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FSBI

FSBIThe Fisheries Society of the British Isles (FSBI) internship enables undergraduates to conduct supervised research in the UK or Republic of Ireland lasting up to 8 weeks during the summer vacation whilst registered as a student, or during the summer immediately after completing their final year of studies. It is open to any student studying for an honours degree in a subject relevant to fish biology. For more information, click here.

 

Case study of FSBI intern:

 

Willow Smallbone: Assessing the toxicity of long-term nitrate exposure in a host-parasite system (2014)

Willow Smallbone (FYP)

Eutrophication is a water quality issue in freshwaters and aquaculture. The release of nutrients (e.g. nitrogenous compounds) into these systems enhances primary productivity and thus fish density. Conversely, nutrient enrichment can lead to the accumulation of nitrogenous waste (ammonia, nitrite and nitrate); diminishing fish growth and increasing mortality. Nitrogenous waste is a particular concern in recirculating aquaculture, with water changes and filter systems needed to maintain safe thresholds of these compounds to maximise fish production. Nitrates are largely ignored as a water quality hazard, but are harmful and may increase fish susceptibility to infectious diseases. Experimental investigation of the effects of high nitrate on fish immunity, disease susceptibility, and pathology is essential for understanding the consequences for host health and host-parasite interactions. This study will assess the interaction between long-term nitrate exposure and parasitic infection in a well-studied fish system, the guppy (Poecilia reticulata) and its highly contagious ectoparasite, Gyrodactylus turnbulli, which has devastating effects on captive fish populations. We predict that long-term exposure to nitrate will increase host susceptibility to infection, due to weakening of the host immune system by endocrine disruption.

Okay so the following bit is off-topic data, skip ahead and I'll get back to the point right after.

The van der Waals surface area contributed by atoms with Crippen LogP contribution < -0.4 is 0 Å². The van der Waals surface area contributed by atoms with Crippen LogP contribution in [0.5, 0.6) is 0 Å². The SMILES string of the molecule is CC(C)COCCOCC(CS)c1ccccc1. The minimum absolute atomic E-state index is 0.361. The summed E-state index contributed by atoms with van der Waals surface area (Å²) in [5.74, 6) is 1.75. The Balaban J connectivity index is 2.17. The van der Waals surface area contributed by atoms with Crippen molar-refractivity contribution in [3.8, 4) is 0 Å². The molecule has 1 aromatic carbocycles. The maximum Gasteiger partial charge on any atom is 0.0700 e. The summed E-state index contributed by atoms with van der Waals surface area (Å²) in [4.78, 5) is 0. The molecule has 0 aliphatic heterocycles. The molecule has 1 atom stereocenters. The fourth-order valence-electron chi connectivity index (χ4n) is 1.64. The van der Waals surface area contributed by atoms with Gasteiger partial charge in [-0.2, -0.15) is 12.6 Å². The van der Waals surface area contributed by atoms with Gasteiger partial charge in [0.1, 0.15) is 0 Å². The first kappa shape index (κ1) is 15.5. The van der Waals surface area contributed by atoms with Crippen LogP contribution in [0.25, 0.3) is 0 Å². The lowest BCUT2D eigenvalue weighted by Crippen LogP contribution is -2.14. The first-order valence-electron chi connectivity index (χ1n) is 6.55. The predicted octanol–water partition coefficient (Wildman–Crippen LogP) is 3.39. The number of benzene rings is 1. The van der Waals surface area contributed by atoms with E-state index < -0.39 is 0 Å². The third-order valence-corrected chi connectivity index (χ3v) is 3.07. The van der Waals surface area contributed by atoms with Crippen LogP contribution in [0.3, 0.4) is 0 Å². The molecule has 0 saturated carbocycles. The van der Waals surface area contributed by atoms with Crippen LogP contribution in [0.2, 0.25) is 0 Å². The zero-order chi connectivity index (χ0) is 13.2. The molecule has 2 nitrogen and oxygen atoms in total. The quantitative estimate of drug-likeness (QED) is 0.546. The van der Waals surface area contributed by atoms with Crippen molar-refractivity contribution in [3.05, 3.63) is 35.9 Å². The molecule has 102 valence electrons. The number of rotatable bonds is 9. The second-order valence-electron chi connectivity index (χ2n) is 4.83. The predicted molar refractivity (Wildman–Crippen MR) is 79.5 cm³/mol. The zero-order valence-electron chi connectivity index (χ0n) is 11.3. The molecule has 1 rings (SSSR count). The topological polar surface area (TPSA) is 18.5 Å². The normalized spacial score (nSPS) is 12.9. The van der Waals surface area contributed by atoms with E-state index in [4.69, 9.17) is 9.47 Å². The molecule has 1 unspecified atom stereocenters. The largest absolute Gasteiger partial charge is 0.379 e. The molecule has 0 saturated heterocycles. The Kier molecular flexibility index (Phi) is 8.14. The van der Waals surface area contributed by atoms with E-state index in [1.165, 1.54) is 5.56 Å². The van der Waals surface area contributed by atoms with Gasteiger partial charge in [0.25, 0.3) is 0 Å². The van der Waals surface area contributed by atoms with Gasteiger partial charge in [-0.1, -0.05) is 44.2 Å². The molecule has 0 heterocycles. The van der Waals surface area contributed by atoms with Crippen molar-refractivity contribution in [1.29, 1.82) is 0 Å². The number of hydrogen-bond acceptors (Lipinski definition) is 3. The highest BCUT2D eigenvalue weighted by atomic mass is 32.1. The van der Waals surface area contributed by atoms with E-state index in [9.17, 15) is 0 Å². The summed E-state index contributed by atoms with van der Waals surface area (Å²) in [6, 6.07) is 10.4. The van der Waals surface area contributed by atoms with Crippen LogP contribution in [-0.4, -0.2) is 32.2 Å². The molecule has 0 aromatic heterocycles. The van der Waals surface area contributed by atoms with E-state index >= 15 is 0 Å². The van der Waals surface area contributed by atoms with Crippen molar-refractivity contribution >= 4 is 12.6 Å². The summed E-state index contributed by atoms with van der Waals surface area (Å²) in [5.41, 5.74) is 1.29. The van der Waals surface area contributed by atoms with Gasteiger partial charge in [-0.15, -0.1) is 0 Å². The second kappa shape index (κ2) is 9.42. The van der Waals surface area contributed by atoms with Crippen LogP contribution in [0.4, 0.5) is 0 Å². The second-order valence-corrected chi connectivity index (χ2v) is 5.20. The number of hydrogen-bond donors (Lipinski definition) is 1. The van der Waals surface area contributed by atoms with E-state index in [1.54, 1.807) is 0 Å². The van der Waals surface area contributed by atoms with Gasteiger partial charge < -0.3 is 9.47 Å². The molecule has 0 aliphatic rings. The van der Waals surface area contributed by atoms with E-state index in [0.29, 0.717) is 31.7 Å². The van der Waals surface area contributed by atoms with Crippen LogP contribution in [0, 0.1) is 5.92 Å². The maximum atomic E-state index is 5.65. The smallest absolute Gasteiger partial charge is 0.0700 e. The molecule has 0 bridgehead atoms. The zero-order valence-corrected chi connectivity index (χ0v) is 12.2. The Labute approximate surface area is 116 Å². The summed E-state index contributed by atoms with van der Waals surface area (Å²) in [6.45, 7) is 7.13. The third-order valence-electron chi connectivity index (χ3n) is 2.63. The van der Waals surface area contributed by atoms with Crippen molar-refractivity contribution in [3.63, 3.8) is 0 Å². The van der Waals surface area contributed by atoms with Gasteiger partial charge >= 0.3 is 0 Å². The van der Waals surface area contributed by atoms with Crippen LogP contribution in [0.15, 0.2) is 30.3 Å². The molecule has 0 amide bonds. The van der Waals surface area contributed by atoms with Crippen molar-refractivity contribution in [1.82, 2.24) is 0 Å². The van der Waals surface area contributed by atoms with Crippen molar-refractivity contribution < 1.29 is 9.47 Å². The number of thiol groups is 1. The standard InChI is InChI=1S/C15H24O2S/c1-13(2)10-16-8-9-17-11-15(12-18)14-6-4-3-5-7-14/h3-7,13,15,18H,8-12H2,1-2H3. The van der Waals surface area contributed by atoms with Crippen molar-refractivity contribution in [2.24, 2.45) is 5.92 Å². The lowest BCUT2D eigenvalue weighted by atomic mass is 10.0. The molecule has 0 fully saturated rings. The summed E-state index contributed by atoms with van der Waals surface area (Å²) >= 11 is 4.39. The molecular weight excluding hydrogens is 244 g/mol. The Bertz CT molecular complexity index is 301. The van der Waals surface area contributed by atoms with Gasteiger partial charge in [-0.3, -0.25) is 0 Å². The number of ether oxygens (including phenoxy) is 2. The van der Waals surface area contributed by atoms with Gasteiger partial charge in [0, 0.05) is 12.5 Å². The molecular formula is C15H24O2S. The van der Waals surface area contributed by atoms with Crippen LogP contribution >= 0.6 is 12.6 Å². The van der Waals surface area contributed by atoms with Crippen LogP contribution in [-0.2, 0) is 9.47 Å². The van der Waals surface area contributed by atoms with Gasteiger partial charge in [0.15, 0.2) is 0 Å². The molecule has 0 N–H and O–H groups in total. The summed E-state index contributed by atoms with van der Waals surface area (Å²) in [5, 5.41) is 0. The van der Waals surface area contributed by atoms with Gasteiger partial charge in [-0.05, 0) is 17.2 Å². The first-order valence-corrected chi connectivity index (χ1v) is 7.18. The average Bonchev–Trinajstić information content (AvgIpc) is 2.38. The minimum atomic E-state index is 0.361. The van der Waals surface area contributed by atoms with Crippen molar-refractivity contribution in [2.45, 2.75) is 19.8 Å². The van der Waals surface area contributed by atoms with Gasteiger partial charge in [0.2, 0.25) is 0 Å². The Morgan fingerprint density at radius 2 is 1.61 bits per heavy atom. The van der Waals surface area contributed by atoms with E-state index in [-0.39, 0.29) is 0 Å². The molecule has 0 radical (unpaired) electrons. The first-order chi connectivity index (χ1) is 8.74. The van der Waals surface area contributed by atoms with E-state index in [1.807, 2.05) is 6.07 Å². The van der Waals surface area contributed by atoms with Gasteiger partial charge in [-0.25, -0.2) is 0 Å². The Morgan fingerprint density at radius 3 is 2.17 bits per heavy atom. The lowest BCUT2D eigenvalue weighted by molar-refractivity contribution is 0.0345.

Amanda Chapman: The effect of interspecific competition of non-native species on the growth and body condition of native species in the UK.  (2016)

CRIPES PhotoThrough anthropogenic activity, many aquatic non-native species have become well established within Europe. Among these highly successful introduced fish is the pumpkinseed (Lepomis gibbosus), which has wide ranging effects on freshwater ecosystems such as feeding heavily on macroinvertebrate fauna, harbouring non-native parasites and competing with native fish. Pumpkinseed are present in the UK and climate change is expected to favour its expansion in future. Since their current distribution is limited however, this presents an opportunity to evaluate pre-emptive management programs. Such non-native fish eradication is expensive (e.g. >£50,000 per site for another non-native fish, the topmouth gudgeon) and so, detailed information on the effects of non-native fish on native fauna in different habitats is key. The proposed study aims to investigate the effect of interspecific competition of the non-native pumpkinseed on the growth and body condition of two native UK species; perch (Perca fluviatilis) and the three-spined stickleback (Gasterosteus aculeatus). We predict that pumpkinseed fish will have a negative impact on the growth and body condition of native UK species.